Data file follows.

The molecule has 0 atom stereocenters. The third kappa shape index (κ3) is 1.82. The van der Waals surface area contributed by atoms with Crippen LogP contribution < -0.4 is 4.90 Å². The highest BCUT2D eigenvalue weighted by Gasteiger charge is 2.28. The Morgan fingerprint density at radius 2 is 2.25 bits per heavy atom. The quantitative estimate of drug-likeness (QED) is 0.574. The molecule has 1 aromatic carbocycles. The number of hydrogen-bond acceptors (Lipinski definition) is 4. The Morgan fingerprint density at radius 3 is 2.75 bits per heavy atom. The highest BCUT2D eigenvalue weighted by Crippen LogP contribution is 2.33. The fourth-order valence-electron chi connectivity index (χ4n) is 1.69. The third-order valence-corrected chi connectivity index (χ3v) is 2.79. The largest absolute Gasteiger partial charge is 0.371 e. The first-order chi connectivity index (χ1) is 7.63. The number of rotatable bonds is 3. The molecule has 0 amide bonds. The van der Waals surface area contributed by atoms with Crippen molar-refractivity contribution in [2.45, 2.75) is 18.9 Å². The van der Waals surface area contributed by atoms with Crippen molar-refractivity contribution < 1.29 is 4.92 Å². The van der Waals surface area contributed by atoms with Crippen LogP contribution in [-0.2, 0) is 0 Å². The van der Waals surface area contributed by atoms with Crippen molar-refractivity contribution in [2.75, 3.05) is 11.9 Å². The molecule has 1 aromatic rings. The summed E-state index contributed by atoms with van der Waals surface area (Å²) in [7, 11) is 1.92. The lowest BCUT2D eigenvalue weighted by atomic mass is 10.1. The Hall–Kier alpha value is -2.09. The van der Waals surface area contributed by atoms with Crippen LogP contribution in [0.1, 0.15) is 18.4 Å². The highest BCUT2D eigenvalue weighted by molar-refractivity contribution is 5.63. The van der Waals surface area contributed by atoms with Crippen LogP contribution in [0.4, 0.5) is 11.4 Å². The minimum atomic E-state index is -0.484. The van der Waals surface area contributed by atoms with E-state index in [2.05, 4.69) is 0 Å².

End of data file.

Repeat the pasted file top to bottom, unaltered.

The molecule has 0 atom stereocenters. The third kappa shape index (κ3) is 1.82. The van der Waals surface area contributed by atoms with Crippen LogP contribution < -0.4 is 4.90 Å². The highest BCUT2D eigenvalue weighted by Gasteiger charge is 2.28. The Morgan fingerprint density at radius 2 is 2.25 bits per heavy atom. The quantitative estimate of drug-likeness (QED) is 0.574. The molecule has 1 aromatic carbocycles. The number of hydrogen-bond acceptors (Lipinski definition) is 4. The Morgan fingerprint density at radius 3 is 2.75 bits per heavy atom. The highest BCUT2D eigenvalue weighted by Crippen LogP contribution is 2.33. The fourth-order valence-electron chi connectivity index (χ4n) is 1.69. The third-order valence-corrected chi connectivity index (χ3v) is 2.79. The largest absolute Gasteiger partial charge is 0.371 e. The first-order chi connectivity index (χ1) is 7.63. The number of rotatable bonds is 3. The molecule has 0 amide bonds. The van der Waals surface area contributed by atoms with Crippen molar-refractivity contribution in [2.45, 2.75) is 18.9 Å². The van der Waals surface area contributed by atoms with Crippen molar-refractivity contribution < 1.29 is 4.92 Å². The van der Waals surface area contributed by atoms with Crippen LogP contribution in [-0.2, 0) is 0 Å². The van der Waals surface area contributed by atoms with Crippen molar-refractivity contribution in [2.75, 3.05) is 11.9 Å². The molecule has 1 aromatic rings. The summed E-state index contributed by atoms with van der Waals surface area (Å²) in [7, 11) is 1.92. The lowest BCUT2D eigenvalue weighted by atomic mass is 10.1. The Hall–Kier alpha value is -2.09. The van der Waals surface area contributed by atoms with Crippen LogP contribution in [0.1, 0.15) is 18.4 Å². The highest BCUT2D eigenvalue weighted by molar-refractivity contribution is 5.63. The van der Waals surface area contributed by atoms with Crippen LogP contribution in [0.4, 0.5) is 11.4 Å². The minimum atomic E-state index is -0.484. The van der Waals surface area contributed by atoms with E-state index in [2.05, 4.69) is 0 Å².